To the Editor:
Rather than suggesting that the United States not worry overly much about Shanghai students’ performance on the Program for International Student Assessment, or PISA, exam (“School Achievement: Let’s Not Worry Too Much About Shanghai,” Jan. 12, 2011), I would emphasize the lessons that the U.S. can learn from China, particularly that hard work and long hours in the classroom are important.
It’s clear in a country in which relatively few students have parents who graduated from college that demographics do not have to dictate destiny. Seventy-six percent of the Shanghai students tested were defined as “resilient.” That is, three-quarters of students among the bottom quarter socioeconomically in Shanghai nevertheless scored in the top quarter of all students throughout the world.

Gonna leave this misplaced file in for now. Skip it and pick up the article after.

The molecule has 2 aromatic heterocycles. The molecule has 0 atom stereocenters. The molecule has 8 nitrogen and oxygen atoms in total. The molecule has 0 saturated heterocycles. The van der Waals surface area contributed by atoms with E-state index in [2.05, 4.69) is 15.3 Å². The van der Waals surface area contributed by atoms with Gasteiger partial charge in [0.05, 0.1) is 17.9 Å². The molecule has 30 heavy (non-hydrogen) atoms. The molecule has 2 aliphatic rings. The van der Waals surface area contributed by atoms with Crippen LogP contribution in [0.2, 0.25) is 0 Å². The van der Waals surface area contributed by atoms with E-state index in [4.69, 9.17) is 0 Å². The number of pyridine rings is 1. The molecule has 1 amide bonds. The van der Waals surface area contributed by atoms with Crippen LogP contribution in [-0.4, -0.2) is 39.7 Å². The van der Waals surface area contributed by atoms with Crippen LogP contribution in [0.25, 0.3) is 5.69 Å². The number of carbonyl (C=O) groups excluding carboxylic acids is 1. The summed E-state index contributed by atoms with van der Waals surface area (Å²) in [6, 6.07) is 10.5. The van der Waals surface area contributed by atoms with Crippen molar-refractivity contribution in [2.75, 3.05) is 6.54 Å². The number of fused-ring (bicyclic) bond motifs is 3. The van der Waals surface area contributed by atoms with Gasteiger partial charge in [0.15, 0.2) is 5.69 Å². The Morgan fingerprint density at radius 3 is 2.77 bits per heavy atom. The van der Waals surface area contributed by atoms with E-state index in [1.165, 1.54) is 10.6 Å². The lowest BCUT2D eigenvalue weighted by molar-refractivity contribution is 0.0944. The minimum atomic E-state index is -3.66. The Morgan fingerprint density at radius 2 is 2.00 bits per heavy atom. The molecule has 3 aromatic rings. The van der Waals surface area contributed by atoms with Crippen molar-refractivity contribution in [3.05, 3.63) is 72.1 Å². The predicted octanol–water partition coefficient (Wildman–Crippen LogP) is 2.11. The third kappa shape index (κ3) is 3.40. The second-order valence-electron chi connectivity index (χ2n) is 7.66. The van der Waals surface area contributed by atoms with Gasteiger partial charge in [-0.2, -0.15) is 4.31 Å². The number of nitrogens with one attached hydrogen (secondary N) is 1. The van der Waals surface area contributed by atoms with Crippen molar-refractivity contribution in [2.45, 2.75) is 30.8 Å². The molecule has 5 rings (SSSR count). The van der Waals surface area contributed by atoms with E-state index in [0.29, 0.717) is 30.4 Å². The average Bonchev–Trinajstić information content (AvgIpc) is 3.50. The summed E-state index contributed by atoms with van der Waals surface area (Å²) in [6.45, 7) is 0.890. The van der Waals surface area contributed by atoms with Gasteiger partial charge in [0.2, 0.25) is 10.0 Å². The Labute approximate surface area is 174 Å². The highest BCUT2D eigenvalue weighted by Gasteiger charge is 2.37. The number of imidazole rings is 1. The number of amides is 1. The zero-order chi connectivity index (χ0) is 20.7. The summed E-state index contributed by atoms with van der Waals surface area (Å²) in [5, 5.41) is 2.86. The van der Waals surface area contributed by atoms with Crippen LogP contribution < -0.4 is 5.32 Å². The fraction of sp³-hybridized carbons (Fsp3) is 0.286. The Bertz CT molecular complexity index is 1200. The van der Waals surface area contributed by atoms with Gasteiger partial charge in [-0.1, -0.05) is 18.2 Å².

I disagree with the authors’ characterization of the system as Darwinian. In fact, the reason Shanghai was able to achieve superlative results across the board was because historically high-performing schools helped low performers. Top teachers were transferred to those low-performing schools, and high-performing administrations shared strategies with colleagues. This was coaching in which the rise in tide benefited all ships.
A version of this article appeared in the January 26, 2011 edition of Education Week as U.S. Could Learn Lesson From China on PISA